Children moving out costs parents £2,570

family law

Parents spend an average of £2,570 when their children move out of the family home.

This figure was revealed by research which suggested that as many as 85 per cent of parents financially contribute to their adult children’s new lives. This includes paying around £1,114 for everyday household items they will need at university. In addition they will pay an average of £631 to get their children set up in their first rented accommodation, either a flat or a house, and as much as £825 when their child buys their first home.

In many cases, payments continued after the children were set up in their own homes. Twenty-three per cent of parents gave money once a month while 18 per cent did so at least twice every month.

However, parents also made savings following their children’s departure. More than two thirds – 67 per cent – of those surveyed said their food bills dropped once their child had moved out. Meanwhile 42 per cent claimed their utility bills went down and 35 per cent said they spent less on their phone bills. Almost a quarter – 24 per cent – spent less on petrol once the nest was empty.

The research was conducted by Nationwide Savings. The building society also found that some parents used their children’s move as a motivation to make changes to their own lives. Four per cent of those questioned divorced afterwards. Less drastically, more than a quarter – 27 per cent – decided to redecorate while 17 per cent moved house once they no longer had children living with them.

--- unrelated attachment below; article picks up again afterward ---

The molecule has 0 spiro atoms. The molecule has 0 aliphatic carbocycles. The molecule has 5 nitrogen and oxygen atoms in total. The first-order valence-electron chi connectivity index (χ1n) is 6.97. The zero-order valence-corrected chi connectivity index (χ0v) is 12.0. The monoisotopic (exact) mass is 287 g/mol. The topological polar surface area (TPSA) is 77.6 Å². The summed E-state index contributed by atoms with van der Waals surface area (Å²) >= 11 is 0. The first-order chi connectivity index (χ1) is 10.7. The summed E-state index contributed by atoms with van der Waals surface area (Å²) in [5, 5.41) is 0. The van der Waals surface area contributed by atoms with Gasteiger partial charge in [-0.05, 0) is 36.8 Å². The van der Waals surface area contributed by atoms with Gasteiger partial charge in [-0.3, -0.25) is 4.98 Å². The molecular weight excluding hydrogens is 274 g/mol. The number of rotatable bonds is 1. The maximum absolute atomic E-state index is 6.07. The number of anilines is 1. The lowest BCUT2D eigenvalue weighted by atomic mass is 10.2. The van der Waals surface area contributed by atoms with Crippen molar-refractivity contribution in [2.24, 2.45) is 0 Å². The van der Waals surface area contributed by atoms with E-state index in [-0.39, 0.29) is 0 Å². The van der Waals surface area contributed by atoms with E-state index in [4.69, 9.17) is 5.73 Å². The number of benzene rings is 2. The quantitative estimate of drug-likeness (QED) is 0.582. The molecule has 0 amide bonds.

While 47 per cent of children had left home by the time they turned 18 years old, eight per cent still lived with their parents at 25 or older. When the parents were asked how they felt when their children moved out 31 per cent were proud, 13 per cent felt lonely and ten per cent said they were “devastated”.

Last year, a survey of 2,000 British adults found that as many as a quarter still received financial help from their parents. Of those, 70 per cent felt “indebted” to their parents and wanted to pay them back in some way or another.

Photo by amslerPIX via Flickr under a Creative Commons licence.

Stowe Family Law Web Team

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